While the Delaware Court of Chancery will generally uphold contractual prevailing-party fee-shifting provisions, a party must actually “prevail” in the litigation in order to recover attorneys’ fees and expenses. In The Mrs. Fields Brands, Inc. v. Interbake Foods LLC, C.A. No. 12201-CB (Letter Op.) (January 5, 2018), the Court of Chancery was again called upon to determine which party “prevailed.” Chancellor Bouchard found that because the parties split the two “chief” issues in the case, neither party “prevailed” and, thus, each party must bear its own fees and expenses.

The Mrs. Fields Brands, Inc. (“Mrs. Fields”) filed a complaint (and an amended complaint) against Interbake Foods LLC (“Interbake”) alleging four (4) claims arising out of the parties’ License Agreement (the “Complaint”). Interbake filed an answer and counterclaim asserting three (3) claims (the “Counterclaim”). The Court held a six-day trial and issued its post-trial opinion (a) ruling in Mrs. Fields’ favor on Count I of the Complaint, in part, and on Counts I-III of the Counterclaim; (b) ruling in Interbake’s favor on Count I of the Complaint, in part, and on Counts II-III of the Complaint; and (c) dismissing Count IV of the Complaint.[1] The Court retained jurisdiction to resolve the parties’ competing requests for attorneys’ fees and expenses pursuant to Section 22(j) of the License Agreement.

The Court of Chancery generally adheres to the American Rule with respect to attorneys’ fees. A recognized exception to that rule, however, is where the parties have a contractual agreement concerning the payment of fees, in which instance the Court will routinely enforce such contractual provisions arising from a breach of that contract. Section 22(j) of the License Agreement is such a provision and provided that “the Party prevailing in [a judicial proceeding to enforce the License Agreement] shall be entitled to reimbursement of its reasonable costs and expenses.” Naturally, any determination of the payment of attorneys’ fees under the License Agreement depends on which party “prevails” in the litigation.

In enforcing “prevailing-party” fee-shifting contractual language, the Court of Chancery applies the “predominance in the litigation” standard, which requires that in order for a party “to achieve predominance, a party should prevail on the case’s chief issue.” Mrs. Fields, C.A. No. 12201-CB Letter Op. at 5 (quoting 2009 Caiola Family Tr. v. PWA, LLC, 2015 WL 6007596, at *33 (Del. Ch. Oct. 24, 2015) (alterations omitted)). Importantly, the “predominance in the litigation” standard is an all-or-nothing approach and, as such, the Chancellor declined to “parse the parties’ level of success claim-by-claim.” Id. at 6. Rather the Chancellor focused on the “chief” or “core” issues in the case and found that there were two “chief” issues. The first “chief” issue was whether Interbake validly terminated the License Agreement in April 2016. Mrs. Fields prevailed on this issue. The second “chief” issue was whether Mrs. Fields was entitled to money damages as a result of harm Interbake “allegedly caused to the value of the Mrs. Fields retail cookie business it operated under the License Agreement.” Id. at 8. Interbake prevailed on the second issue. Accordingly, because the parties split the two equal “chief” issues, with each side both winning and losing, the Court found that neither party “predominated in the litigation and thus neither is entitled to an award of attorneys’ fees or expenses as the ‘prevailing party’ under Section 22(j) of the License Agreement.” Id. at 10.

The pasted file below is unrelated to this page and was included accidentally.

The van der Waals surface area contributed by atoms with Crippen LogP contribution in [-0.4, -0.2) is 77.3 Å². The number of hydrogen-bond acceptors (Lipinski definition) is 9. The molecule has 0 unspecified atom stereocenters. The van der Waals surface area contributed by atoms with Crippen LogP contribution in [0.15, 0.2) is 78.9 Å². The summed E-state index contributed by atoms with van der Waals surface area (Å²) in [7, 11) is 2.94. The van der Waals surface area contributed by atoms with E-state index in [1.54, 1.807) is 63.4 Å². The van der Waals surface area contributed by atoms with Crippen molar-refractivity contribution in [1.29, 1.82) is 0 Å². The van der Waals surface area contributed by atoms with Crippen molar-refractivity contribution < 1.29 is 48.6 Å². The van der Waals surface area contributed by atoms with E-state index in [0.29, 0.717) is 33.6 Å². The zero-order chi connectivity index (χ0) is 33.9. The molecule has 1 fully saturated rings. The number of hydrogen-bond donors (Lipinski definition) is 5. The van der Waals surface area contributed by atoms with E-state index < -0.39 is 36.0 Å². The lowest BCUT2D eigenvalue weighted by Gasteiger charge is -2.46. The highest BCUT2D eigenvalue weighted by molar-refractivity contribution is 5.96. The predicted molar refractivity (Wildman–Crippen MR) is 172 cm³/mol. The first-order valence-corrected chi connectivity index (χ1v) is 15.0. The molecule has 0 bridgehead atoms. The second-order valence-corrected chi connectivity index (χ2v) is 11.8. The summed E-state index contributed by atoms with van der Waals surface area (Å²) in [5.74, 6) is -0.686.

This decision highlights that under Delaware law, contractual fee-shifting provisions will be enforced but only when a party predominately prevails in the litigation. As such, contracting parties should seriously consider both the merits and the risks of potential litigation and not count on recovering their attorneys’ fees and expenses under a contractual fee-shifting provision.